The Gospel Of The Kingdom

Matthew

Ezekiel 37:24-25:

In each of these passages there is an assumption that God's promise is continuing. For instance, in the final passage—Ezekiel 37—the people are in exile, having been ripped away from their home city, Jerusalem. The temple has been destroyed and the people are wondering, "Have God's promises failed?" And while King David was dead at this point, Ezekiel still speaks of David being king. The prophet is picking up on God's promise that through the line of David, God's kingdom would be established forever. The covenant would be an everlasting covenant (Ezek 37:26). To a people who for generations had longed for a Messiah from the line of David, Matthew is not just giving a list of names in this genealogy; he's announcing the arrival of the King.

After telling us that Jesus is the Son of David, Matthew then tells us that He is the son of Abraham (v. 1). Once again we're thrust back into the Old Testament, all the way back to Genesis 12. Here is God's word to Abraham:11

Based on this passage, we see the following:

God's promise to Abraham is reiterated in chapter 15 and then again in chapter 17. In 17:5-6 God says, "Your name will no longer be Abram, but your name will be Abraham, for I will make you the father of many nations. I will make you extremely fruitful and will make nations and kings come from you." Through Abraham's line God says that He will send a King. Then in verses 15-16 of the same chapter, God says of Sarah, Abraham's wife, "I will bless her; indeed, I will give you a son by her. I will bless her, and she will produce nations; kings of peoples will come from her" (emphasis added). Speaking of Abraham's line again in these verses, God says that God's kingdom will one day expand to all people groups. This truth is reiterated later, in Genesis 49:10, where Jacob prophesies, "The scepter will not depart from Judah or the staff from between his feet until He whose right it is comes and the obedience of the peoples belongs to Him." Again, God is promising a royal line.

God works out His promise to Abraham in Israel's history and ultimately through His Son, Jesus Christ. Nothing in history is accidental.12 Every detail in the Old Testament, even from the very beginning (Gen 3:15), was pointing to a King who would come. History revolves around a King who would come—a King who now has come! Jesus Christ, the son of David, the son of Abraham, is the center of it all.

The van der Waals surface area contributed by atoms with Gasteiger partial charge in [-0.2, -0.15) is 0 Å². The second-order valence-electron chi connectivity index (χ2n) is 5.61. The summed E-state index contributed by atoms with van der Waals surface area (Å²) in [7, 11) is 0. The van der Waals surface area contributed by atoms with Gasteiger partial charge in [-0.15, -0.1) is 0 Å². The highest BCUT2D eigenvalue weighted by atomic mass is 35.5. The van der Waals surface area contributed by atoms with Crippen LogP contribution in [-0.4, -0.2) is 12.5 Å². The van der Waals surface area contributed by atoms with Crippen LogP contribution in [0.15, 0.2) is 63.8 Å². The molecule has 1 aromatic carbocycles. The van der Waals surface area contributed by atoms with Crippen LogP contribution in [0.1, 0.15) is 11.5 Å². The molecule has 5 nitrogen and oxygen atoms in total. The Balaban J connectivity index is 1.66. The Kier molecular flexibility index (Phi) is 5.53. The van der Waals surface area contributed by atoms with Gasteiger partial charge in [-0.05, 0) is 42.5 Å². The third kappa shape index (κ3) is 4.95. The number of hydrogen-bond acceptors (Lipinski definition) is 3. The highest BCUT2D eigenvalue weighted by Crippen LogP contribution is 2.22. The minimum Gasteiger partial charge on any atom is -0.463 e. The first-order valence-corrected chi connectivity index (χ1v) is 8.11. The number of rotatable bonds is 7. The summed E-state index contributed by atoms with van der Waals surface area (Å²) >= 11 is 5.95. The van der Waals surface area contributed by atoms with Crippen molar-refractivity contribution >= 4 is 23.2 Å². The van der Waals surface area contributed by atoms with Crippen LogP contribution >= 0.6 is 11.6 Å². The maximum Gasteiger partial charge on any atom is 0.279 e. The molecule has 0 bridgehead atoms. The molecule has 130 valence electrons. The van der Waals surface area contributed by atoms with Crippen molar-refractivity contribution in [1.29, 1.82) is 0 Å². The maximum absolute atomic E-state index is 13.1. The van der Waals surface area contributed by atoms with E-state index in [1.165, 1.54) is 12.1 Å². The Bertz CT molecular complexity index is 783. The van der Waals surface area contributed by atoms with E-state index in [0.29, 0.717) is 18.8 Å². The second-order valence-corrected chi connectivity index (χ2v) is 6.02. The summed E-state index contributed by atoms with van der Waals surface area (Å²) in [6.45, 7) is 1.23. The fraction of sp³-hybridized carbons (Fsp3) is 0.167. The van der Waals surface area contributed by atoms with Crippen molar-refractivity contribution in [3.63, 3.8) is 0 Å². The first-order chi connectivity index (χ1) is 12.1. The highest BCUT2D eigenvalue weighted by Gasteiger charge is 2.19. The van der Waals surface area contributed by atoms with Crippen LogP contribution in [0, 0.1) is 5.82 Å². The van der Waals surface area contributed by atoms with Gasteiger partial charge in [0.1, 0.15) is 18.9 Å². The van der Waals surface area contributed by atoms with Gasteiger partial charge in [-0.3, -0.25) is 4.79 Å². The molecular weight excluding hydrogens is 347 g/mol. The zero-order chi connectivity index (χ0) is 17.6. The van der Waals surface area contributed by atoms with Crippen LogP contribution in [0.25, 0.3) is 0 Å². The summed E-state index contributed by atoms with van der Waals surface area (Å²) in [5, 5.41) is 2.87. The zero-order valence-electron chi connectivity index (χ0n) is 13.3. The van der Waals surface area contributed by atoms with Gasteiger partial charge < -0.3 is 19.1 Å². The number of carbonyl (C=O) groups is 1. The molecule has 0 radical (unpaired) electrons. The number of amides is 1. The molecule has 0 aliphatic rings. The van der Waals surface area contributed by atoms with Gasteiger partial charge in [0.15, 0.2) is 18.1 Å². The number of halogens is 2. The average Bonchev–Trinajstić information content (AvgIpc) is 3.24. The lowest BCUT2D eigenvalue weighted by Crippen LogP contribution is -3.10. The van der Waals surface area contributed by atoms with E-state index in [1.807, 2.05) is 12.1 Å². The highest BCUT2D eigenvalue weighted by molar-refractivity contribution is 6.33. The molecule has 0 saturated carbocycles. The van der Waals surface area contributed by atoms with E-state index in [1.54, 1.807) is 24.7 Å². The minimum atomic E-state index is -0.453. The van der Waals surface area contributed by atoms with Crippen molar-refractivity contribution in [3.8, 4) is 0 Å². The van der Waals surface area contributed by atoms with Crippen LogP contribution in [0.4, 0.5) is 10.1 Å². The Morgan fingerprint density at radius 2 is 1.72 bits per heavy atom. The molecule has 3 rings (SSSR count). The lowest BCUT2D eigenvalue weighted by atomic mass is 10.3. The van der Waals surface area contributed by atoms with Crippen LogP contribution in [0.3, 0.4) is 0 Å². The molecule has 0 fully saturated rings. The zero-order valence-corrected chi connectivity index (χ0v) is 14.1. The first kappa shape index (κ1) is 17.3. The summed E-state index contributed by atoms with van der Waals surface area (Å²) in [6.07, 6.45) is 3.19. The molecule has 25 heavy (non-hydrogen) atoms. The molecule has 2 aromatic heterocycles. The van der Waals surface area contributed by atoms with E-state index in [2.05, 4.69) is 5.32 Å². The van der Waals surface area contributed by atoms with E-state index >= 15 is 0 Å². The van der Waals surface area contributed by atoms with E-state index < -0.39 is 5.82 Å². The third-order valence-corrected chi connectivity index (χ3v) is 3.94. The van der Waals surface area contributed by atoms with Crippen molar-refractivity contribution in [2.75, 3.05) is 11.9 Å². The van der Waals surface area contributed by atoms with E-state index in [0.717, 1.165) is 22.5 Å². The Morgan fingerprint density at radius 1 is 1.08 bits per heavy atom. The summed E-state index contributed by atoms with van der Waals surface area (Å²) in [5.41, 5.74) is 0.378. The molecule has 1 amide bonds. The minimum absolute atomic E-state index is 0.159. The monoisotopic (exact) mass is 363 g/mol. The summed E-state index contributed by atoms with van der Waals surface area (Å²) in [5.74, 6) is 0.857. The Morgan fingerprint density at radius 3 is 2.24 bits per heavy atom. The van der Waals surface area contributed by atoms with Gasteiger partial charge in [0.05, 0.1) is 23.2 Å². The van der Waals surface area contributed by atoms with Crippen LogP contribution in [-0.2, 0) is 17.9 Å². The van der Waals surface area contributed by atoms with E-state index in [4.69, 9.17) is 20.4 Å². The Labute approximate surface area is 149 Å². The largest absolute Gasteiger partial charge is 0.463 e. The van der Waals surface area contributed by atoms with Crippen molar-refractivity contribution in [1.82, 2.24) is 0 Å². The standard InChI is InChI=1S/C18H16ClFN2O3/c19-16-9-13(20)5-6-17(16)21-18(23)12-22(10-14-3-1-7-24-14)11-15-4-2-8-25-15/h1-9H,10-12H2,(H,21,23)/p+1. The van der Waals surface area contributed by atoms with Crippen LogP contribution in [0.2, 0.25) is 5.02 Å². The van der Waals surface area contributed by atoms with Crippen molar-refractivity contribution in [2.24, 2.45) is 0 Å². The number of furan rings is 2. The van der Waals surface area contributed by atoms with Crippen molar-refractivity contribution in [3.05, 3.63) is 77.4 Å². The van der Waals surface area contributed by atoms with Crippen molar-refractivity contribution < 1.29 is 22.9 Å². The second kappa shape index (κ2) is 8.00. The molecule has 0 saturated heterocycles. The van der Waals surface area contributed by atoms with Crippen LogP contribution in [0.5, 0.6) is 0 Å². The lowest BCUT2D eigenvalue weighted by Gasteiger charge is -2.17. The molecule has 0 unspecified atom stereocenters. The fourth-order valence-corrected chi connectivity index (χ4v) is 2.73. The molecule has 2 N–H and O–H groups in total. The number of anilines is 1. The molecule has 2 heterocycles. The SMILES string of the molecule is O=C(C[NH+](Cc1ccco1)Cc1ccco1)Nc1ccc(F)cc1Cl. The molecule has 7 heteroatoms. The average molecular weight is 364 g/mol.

You are not at the center of history. I am not at the center of history. Our generation is not at the center of history. The United States of America is not at the center of history. Billions of people have come and billions have gone; empires have come and empires have gone; countries, nations, kings, queens, presidents, dictators, and rulers have all come and gone. At the center of it all stands one person: Jesus the Christ. This is the bold claim of Matthew's Gospel. And if this Jesus is the King of all history, then it follows that He should be the King of your life. When you realize His rule and submit to His reign, it changes everything about how you live. Everything.

In light of what we've seen above from Matthew's opening words and the promises of the Old Testament, God's kingdom figures prominently in this first Gospel. Consider how a number of concepts fit within this kingdom framework:

We've seen already that Matthew's genealogy is so much more than a list of names or simply a historical record for first-century Jewish readers. It presents Jesus Christ as the climactic fulfillment of God's promises of a coming King and His kingdom. Also included in this genealogy is a picture of how God saves. Matthew tells us at least two things in this opening section about the nature of God's salvation.